Across the street is a National Historic Landmark, the Iolani Palace, restored to its former glory. The official residence of the Hawaiian monarchy and built in 1882, its presence makes Hawaii the only state in the US with a royal palace.

And perhaps, too, the only lackluster Chinatown in the world can be seen in Honolulu—a row of Chinese restaurants bearing the names Jade, Golden, Seasons, Harvest, Crystal or combinations of them line a sidewalk frequented mostly by wandering pigeons.

Save for the shrine of Sun Yat Sen, an early Chinese settler, and a handful of elderly Chinese men passing the day with a game of chess in a public park, Chinatown Honolulu edition certainly lacks the life and color of Chinatowns we’ve seen. Perhaps we visited on the wrong day?

Dinner cruise

A night of music and dance can also be yours if you take the optional Ali’I Kai dinner cruise. Party the night away aboard the world’s largest Polynesian catamaran, where you will be treated to a traditional Polynesian dance show. There’s also a buffet spread designed to serve an entire village of ravenous tourists.

The star of the cruise, however, is the stunning sunset and its breath-taking reflection of the O’ahu cityscape by the shoreline—an assemblage of hotels, resorts, residences, and buildings all the way to the extinct volcano called Diamond Head, glowing softly into the evening.

Hollywood in Honolulu is the Kualoa Ranch, part of the Swingaround package. The sprawling 4,000-acre property has been the set of many blockbuster movies and hit TV shoes, including “Jurassic Park,” “The First 50 Dates,” “Windtalkers,” “Lost,” “Godzilla,” “Pearl Harbor,” “Hawaii Five-O,” “Mighty Joe Young,” and many more.

First acquired by Dr. Geritt Judd in 1850, it is now run by Joe Morgan. Morgan, the sixth generation descendant of Dr. Judd, respects the sacred history of the property (it used to be a spiritual place in ancient Hawaii, when the state was still divided into different kingdoms). Instead of making a profit out of it by commercializing the area, Morgan is one of Hawaii’s advocates of conservation.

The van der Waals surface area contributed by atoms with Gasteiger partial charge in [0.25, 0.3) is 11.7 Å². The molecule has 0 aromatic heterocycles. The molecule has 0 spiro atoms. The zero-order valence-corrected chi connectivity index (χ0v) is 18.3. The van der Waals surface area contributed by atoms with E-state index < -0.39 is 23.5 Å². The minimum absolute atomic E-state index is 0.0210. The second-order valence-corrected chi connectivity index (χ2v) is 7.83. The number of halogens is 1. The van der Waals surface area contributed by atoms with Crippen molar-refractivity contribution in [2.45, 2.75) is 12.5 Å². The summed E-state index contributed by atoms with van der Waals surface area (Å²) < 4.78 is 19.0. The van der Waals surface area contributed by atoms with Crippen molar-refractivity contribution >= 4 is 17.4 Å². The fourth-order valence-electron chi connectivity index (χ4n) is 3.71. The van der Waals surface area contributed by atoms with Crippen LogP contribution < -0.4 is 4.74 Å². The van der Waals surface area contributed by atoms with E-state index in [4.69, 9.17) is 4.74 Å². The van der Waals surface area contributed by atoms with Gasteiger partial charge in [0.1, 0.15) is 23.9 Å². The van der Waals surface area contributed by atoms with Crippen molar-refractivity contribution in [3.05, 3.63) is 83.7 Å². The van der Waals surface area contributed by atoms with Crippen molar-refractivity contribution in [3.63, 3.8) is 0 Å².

“The movie business has very good people. They take good care of the property. It might seem like they’re destroying the land but they really don’t. We’re an agricultural land so it’s not usual for the land to be planted on and replanted,” Morgan said.

“Windtalkers,” he said, is so far the biggest movie with the most effects—272 major explosions and 700 extras. The production crew took over an entire valley for six weeks, and at one point practiced a 20-minute scene for three weeks since they needed to shoot the entire thing only once.

Mini-circle island tours give you a fantastic view of the Hawaiian coastline and more. Ride down Hanauma Bay toward the popular tourist attraction called Blow Hole, where the sea crashes against the rocky cliffs of the coast in a dramatic show of water eroding the land.

Then hop on to the Pali Gap for a spectacular view of valleys and rolling hills. The chilly wind howls and wheezes as you stare at the magnificent splendor of Mother Nature, an unforgettable experience.


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  • http://pulse.yahoo.com/_BKNBRPKHFAUATHG6MZ5ZDNL7WM Truth

    LOL,very funny promoting  Hawaii to the people of the Philippines.That is like selling ice to Eskimos. 

  • http://www.facebook.com/people/Jose-Hernani-Parco/100000334088180 Jose Hernani Parco

    very nice indeed but getting there is not worth the fun! first you have to kiss a** to get a visa! and ten-to- one you get “denied”!